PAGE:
Populations at Risk Across the Life span: Case Studies
My Family Medical History and Me: Feasibility Results of a Cardiovascular Risk Reduction Intervention
Article first published online: 19 MAY 2014
© 2014 Wiley Periodicals, Inc.
Public Health Nursing
How to Cite
Imes, C. C., Lewis, F. M., Austin, M. A. and Dougherty, C. M. (2014), My Family Medical History and Me: Feasibility Results of a Cardiovascular Risk Reduction Intervention. Public Health Nursing. doi: 10.1111/phn.12130
- Article first published online: 19 MAY 2014
- National Institute for Nursing Research of the National Institutes of Health. Grant Number: T32NR009759
- cardiovascular diseases;
- family history;
- feasibility study;
- health behaviors;
- health promotion
Evaluate the feasibility and acceptability of a behaviorally focused intervention designed to increase perceived cardiovascular disease (CVD) and coronary heart disease (CHD) risk in young adults with a family history (FH) of CVD/CHD.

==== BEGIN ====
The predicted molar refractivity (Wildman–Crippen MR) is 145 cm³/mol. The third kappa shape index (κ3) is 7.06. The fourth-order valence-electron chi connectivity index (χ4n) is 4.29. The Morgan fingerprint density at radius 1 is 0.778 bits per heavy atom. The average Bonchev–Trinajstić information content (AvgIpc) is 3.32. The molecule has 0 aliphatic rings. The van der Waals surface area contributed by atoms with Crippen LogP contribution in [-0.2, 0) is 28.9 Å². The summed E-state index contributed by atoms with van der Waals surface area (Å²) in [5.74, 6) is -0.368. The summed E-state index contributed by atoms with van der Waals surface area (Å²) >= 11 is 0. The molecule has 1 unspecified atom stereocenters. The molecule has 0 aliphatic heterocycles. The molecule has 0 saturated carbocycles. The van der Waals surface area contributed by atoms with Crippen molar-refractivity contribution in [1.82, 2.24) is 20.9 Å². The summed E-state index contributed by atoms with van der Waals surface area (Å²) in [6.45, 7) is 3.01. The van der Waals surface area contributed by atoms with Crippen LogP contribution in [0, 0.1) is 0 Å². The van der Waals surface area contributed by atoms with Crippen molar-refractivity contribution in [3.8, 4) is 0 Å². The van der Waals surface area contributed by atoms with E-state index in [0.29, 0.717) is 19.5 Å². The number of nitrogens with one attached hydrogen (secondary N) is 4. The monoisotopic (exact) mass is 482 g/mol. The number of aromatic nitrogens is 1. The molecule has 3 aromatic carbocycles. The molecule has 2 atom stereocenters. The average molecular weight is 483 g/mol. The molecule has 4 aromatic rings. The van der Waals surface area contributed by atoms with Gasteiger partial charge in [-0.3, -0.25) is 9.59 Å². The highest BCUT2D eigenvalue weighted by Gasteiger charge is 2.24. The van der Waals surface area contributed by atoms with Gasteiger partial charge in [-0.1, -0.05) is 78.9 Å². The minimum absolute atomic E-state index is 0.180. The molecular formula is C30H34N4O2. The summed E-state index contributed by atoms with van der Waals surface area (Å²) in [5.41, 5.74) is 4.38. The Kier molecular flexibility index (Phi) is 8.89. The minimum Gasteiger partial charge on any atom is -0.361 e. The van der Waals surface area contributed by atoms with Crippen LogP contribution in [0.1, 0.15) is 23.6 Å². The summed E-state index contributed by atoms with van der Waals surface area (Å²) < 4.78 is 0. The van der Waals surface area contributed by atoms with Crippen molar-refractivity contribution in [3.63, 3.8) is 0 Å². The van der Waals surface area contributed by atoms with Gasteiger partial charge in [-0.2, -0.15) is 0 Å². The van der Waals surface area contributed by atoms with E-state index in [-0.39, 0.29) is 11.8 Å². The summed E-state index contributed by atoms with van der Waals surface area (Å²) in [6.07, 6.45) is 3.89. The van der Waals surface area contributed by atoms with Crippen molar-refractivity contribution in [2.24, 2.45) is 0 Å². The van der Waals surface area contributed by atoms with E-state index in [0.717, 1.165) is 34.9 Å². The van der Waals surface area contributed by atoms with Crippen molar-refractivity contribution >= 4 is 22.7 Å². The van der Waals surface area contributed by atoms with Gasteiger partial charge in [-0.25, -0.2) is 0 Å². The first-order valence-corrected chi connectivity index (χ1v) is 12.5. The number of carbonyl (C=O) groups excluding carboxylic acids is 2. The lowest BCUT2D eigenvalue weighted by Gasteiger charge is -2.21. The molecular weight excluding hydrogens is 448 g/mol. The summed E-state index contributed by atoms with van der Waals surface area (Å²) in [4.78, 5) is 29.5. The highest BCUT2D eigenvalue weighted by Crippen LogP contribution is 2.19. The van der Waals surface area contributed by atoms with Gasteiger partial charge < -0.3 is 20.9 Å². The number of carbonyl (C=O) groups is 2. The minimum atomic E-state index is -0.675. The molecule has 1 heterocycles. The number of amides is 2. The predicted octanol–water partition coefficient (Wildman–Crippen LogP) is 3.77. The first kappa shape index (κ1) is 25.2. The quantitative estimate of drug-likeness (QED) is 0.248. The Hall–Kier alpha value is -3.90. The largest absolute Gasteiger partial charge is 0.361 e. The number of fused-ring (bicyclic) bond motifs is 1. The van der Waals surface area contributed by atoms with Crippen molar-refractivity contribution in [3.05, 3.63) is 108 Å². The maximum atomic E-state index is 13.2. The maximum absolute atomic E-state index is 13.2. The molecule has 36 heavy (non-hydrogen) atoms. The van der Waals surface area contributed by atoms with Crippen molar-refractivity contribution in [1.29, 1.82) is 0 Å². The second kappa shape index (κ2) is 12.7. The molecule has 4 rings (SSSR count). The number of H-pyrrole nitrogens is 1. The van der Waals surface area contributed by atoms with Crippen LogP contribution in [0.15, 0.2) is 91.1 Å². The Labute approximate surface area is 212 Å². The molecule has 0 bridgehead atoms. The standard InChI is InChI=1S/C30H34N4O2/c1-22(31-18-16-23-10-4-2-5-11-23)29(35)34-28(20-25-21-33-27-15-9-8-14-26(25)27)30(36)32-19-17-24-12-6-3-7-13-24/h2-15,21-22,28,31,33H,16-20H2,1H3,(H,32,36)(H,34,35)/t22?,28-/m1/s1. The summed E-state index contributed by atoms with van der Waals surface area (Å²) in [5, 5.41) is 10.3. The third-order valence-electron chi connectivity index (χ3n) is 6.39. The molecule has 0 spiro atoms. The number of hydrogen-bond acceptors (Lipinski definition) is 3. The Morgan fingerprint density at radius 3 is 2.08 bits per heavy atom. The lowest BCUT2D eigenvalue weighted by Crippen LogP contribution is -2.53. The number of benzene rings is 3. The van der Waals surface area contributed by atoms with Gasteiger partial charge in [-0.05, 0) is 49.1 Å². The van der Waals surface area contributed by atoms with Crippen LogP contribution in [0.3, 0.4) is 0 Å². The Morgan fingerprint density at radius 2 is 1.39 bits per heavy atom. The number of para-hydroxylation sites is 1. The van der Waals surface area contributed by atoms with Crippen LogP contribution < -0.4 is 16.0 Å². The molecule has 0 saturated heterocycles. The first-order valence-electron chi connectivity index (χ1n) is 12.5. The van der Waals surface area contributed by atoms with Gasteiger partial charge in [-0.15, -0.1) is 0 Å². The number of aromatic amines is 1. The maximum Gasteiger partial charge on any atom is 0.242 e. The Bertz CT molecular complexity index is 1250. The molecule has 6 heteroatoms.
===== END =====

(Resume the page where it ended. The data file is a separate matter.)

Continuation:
Design and Sample
Single group, pre-post-test design. Fifteen, mostly female (n = 13, 86.7%), White, young adults (mean age 20.8 years) with a minimum of a high school education with a FH of CVD/CHD.
Feasibility examined the recruitment strategy, study procedures, appropriateness and quality of the study instruments, and problems that occurred during delivery of the intervention. Acceptability examined participants’ engagement in the in person sessions and at home exercises and their feedback about the intervention.
Two, in person sessions provided personalized, tailored messages about 10-year and lifetime CHD risk based on risk factors, FH from a three-generation pedigree, lipid levels, blood pressure, and smoking status, and brief counseling about how to engage in a healthy lifestyle to decrease CVD/CHD risk.
The intervention was feasible and acceptable. Participants requested more information on healthy food choices, including which foods to avoid and which exercises most improve cardiovascular health.
Although requiring refinement, the intervention has potential public health implications and deserves further testing.